Man acquitted of drug trafficking after police failed to analyse drugs

A man was acquitted of trafficking and using cannabis back in 2010 owing to the fact that the police had failed to test the substances he was caught in posession of

The case goes back to May 2010 when Masoud was found guilty of trafficking cannabis
The case goes back to May 2010 when Masoud was found guilty of trafficking cannabis

Emad Masoud was acquitted of using and trafficking cannabis after the police failed to analyse the substance he had been caught in posession of and could therefore not state, without a doubt, that it was in fact cannabis.

The case dates back to May 2010 when Masoud was found guilty of trafficking cannabis and sentenced to five months imprisonment as well as fine of €550 fine by the first court. 

The Court of Appeal presided over by Madam Justice Consuelo Scerri Herrera, heard how the police, back in 21 May 2010, stopped a Daihatsu Terios at Pendergardens in St Julian’s for having one of the headlights out.  

Upon “acting suspiciously”, the police ordered the driver, Masoud, to exit the vehicle and the car was searched.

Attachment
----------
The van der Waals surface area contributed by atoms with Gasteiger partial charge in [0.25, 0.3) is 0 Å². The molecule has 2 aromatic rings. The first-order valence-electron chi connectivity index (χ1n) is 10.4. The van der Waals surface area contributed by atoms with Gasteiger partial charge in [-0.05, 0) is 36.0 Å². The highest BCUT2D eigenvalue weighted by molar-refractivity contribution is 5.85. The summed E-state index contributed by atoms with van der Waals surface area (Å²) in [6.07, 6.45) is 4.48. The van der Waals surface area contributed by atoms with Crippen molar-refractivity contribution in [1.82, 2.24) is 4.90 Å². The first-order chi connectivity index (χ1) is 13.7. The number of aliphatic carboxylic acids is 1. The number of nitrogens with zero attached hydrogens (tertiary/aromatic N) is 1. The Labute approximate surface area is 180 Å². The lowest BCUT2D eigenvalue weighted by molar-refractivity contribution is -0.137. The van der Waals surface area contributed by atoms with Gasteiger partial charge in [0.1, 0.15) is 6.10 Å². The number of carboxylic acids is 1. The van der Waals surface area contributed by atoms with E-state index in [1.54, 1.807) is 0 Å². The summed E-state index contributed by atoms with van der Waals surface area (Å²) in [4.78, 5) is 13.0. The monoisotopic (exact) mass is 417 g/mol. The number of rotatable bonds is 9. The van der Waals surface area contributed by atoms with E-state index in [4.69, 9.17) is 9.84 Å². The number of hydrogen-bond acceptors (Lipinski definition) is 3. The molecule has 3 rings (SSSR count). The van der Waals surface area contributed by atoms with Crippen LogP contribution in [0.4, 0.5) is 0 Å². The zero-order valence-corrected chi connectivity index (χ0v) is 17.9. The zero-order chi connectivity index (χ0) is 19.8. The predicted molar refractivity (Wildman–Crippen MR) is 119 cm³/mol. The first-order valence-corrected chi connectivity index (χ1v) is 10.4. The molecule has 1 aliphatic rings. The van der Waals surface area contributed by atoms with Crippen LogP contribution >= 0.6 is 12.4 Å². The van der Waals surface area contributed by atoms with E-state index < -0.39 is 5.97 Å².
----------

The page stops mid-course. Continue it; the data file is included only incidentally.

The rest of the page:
In a drawer under the driver’s seat, police found a packet of Rothmans blue, inside which was a “brown substance”, suspected to be cannabis resin that amounted to 34 grams. 

While investigating Masoud’s residence, the police found a Coca Cola bottle under the sink “in the form of a bong” with suspected traces of cannabis resin amounting to 1.3 grams and a significant amount of Rizla paper. 

Upon his arrest, Masoud had given a statement to the police saying that he abused of cannabis and had only been selling it for a month, buying five pieces at €80 and making a profit of €40, only selling it to friends. 

The first court had decided that despite the fact that the substance hadn’t been analysed, it could rely on Masoud’s own statement confirming the substance was illegal and dangerous. 

However, the Court of Appeal ruled that the statement, despite confirming he had in fact been selling cannabis, was inadmissible since it was given without the defendant’s lawyer, Roberto Montalto, being present at the time.  

Citing the European Court of Human Rights, the court declared that the accused had a right to a lawyer being effectively present while the accused was being interrogated. 

“This court is in no way declaring that the accused’s fundamental human rights were breached, but since these rights were not being exercised by the accused, the court rejects any statement he made when his lawyer was not present,” the court declared. 

The Appeals Court revoked the sentence of the first court, and it liberated the accused.

Inspector Victor Aquilina prosecuted. 

Roberto Montalto was defence counsel.